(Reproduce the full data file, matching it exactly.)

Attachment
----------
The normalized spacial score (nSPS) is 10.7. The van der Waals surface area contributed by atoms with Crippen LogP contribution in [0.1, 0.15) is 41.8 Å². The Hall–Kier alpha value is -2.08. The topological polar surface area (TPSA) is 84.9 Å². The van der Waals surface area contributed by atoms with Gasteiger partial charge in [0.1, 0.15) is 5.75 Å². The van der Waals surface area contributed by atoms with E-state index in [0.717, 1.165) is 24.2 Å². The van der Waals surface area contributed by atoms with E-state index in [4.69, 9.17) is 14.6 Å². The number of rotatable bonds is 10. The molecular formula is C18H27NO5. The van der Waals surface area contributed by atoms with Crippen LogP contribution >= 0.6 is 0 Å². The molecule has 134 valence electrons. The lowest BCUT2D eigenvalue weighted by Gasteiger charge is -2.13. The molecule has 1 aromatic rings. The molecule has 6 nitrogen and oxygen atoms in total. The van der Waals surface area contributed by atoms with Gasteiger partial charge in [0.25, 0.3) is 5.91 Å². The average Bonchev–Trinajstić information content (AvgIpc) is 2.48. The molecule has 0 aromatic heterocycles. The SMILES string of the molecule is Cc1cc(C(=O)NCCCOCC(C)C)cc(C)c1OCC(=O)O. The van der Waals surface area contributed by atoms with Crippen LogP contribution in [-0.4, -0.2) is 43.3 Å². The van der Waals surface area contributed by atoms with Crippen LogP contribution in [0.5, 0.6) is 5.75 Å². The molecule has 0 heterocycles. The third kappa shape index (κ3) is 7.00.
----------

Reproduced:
The normalized spacial score (nSPS) is 10.7. The van der Waals surface area contributed by atoms with Crippen LogP contribution in [0.1, 0.15) is 41.8 Å². The Hall–Kier alpha value is -2.08. The topological polar surface area (TPSA) is 84.9 Å². The van der Waals surface area contributed by atoms with Gasteiger partial charge in [0.1, 0.15) is 5.75 Å². The van der Waals surface area contributed by atoms with E-state index in [0.717, 1.165) is 24.2 Å². The van der Waals surface area contributed by atoms with E-state index in [4.69, 9.17) is 14.6 Å². The number of rotatable bonds is 10. The molecular formula is C18H27NO5. The van der Waals surface area contributed by atoms with Crippen LogP contribution >= 0.6 is 0 Å². The molecule has 134 valence electrons. The lowest BCUT2D eigenvalue weighted by Gasteiger charge is -2.13. The molecule has 1 aromatic rings. The molecule has 6 nitrogen and oxygen atoms in total. The van der Waals surface area contributed by atoms with Gasteiger partial charge in [0.25, 0.3) is 5.91 Å². The average Bonchev–Trinajstić information content (AvgIpc) is 2.48. The molecule has 0 aromatic heterocycles. The SMILES string of the molecule is Cc1cc(C(=O)NCCCOCC(C)C)cc(C)c1OCC(=O)O. The van der Waals surface area contributed by atoms with Crippen LogP contribution in [-0.4, -0.2) is 43.3 Å². The van der Waals surface area contributed by atoms with Crippen LogP contribution in [0.5, 0.6) is 5.75 Å². The molecule has 0 heterocycles. The third kappa shape index (κ3) is 7.00.